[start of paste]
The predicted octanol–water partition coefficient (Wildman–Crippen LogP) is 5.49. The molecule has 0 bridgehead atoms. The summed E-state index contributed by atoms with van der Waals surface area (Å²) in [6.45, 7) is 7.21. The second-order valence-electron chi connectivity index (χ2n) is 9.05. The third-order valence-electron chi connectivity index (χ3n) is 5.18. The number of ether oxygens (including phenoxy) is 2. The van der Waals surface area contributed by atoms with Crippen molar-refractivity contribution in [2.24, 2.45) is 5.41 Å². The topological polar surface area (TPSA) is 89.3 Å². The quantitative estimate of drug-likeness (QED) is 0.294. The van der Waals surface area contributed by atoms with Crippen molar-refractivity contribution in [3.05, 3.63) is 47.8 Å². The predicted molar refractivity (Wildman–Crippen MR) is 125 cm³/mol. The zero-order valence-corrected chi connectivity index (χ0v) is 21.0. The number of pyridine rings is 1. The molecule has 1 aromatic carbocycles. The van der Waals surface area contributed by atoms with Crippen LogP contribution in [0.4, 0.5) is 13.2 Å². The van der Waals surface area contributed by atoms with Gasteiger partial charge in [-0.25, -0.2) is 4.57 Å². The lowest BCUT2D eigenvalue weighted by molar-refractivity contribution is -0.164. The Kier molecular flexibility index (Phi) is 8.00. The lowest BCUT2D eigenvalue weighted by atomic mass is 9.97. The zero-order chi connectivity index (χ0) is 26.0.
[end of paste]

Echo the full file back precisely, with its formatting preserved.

The predicted octanol–water partition coefficient (Wildman–Crippen LogP) is 5.49. The molecule has 0 bridgehead atoms. The summed E-state index contributed by atoms with van der Waals surface area (Å²) in [6.45, 7) is 7.21. The second-order valence-electron chi connectivity index (χ2n) is 9.05. The third-order valence-electron chi connectivity index (χ3n) is 5.18. The number of ether oxygens (including phenoxy) is 2. The van der Waals surface area contributed by atoms with Crippen molar-refractivity contribution in [2.24, 2.45) is 5.41 Å². The topological polar surface area (TPSA) is 89.3 Å². The quantitative estimate of drug-likeness (QED) is 0.294. The van der Waals surface area contributed by atoms with Crippen molar-refractivity contribution in [3.05, 3.63) is 47.8 Å². The predicted molar refractivity (Wildman–Crippen MR) is 125 cm³/mol. The zero-order valence-corrected chi connectivity index (χ0v) is 21.0. The number of pyridine rings is 1. The molecule has 1 aromatic carbocycles. The van der Waals surface area contributed by atoms with Crippen LogP contribution in [0.4, 0.5) is 13.2 Å². The van der Waals surface area contributed by atoms with Gasteiger partial charge in [-0.25, -0.2) is 4.57 Å². The lowest BCUT2D eigenvalue weighted by molar-refractivity contribution is -0.164. The Kier molecular flexibility index (Phi) is 8.00. The lowest BCUT2D eigenvalue weighted by atomic mass is 9.97. The zero-order chi connectivity index (χ0) is 26.0.